Michigan Governor Gretchen Whitmer had become the poster child for oppressive lockdown orders during the pandemic. Her over-the-top orders restricting the movement of citizens – even between private residences that they own – were seen as examples of the worst authoritarian impulses by elected executive officials. But now it seems that those days are coming to an end. Despite the fact that the virus is still out there and flaring up in some places, Whitmer announced yesterday that the lockdown is basically over and people can largely resume their normal activities provided they observe social distancing rules. (Reuters)

Michigan Governor Gretchen Whitmer on Monday moved to further reopen the Midwest state’s economy, largely rescinding a stay-at- home order in place since March and allowing retailers and restaurants to open back up over the next week.

Whitmer’s new executive order will allow retailers to reopen on Thursday and restaurants on June 8, both subject to capacity limits. Effective immediately, groups of 100 or less will be allowed to gather outdoors with social distancing and office work that cannot be done remotely can resume.

“The data has shown that we are ready to carefully move our state into the next phase,” Whitmer said in a statement. “While Michiganders are no longer required to stay home, we must all continue to be smart and practice social distancing.”

I’m sure many Michiganders will be relieved to hear this news and begin getting back to whatever passes for “normal” these days. But at the same time, they are no doubt being left with plenty of questions as we all should be.

One thing we know for sure is that the virus is still out there. We definitely “flattened the curve” in some of our most densely populated areas and drove the daily number of deaths, hospitalizations and new cases down considerably. (Which is great, obviously.) But it’s going to take a very long time before we can get even a significant minority of the country’s entire population tested for both the virus and the presence of antibodies in their system, with the latter suggesting the person already had the disease and recovered. We may never reach 100% testing.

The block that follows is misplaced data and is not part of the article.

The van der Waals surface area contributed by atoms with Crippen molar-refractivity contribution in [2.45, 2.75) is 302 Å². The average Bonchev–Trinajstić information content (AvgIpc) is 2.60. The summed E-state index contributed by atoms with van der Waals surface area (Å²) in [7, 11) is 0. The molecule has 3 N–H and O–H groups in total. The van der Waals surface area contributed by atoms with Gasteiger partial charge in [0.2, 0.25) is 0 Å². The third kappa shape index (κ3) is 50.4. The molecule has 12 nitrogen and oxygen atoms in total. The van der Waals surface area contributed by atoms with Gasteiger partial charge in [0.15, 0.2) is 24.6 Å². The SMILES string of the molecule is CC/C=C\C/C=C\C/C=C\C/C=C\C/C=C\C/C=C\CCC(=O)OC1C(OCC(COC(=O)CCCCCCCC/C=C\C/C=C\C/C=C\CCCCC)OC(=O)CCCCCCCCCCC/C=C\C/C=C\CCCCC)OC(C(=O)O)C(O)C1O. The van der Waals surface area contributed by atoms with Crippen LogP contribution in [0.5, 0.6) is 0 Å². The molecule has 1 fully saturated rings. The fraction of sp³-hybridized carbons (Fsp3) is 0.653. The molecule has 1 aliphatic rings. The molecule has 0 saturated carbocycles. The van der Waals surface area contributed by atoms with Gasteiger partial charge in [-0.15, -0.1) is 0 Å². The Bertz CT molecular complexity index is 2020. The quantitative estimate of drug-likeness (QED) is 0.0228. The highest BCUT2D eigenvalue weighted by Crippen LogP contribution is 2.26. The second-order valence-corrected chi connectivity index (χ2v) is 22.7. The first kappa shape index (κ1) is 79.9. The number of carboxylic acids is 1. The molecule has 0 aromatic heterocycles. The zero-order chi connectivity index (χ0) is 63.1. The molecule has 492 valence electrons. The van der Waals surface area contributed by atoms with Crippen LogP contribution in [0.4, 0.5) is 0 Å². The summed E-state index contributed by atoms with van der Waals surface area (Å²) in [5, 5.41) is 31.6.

With that in mind, if we can return to work and gatherings now while observing social distancing protocols, why couldn’t we have done that a week ago? Or a month ago? It’s kind of hard to shake the feeling that all we really needed to do was shut down long enough for businesses, schools and all the rest to restructure their environments to allow six feet of space between people, stagger egress and ingress, and require facemasks on the premises. And then we could have opened the country up as soon as everyone was in compliance, couldn’t we?

I’m not saying that process is either cheap or easy. We’ve spent a long time working off a model that encouraged packing people in as closely as possible to cut down on costs. But if it’s a choice between that or catching a potentially fatal disease that’s probably going to be with us for a very long time, it’s a pretty easy call.

And that possibility brings us back to a question that many of us were asking when all of these lockdowns and social distancing orders were originally put in place. This may not be an issue of when all of this ends, but if it ever ends. Are we now just a society that’s going to keep our distance from each other in all circumstances outside the home and forgo shaking hands, hugging or other physical contact permanently? After all, even if we do somehow wipe out this virus and/or make every person in the country immune, there’s always going to be another virus coming along sooner or later.

It’s a rather alarming prospect and a vast change to centuries of social customs. But then, it would probably take only one generation before the old ways are forgotten. I’m still not sure how I feel about this.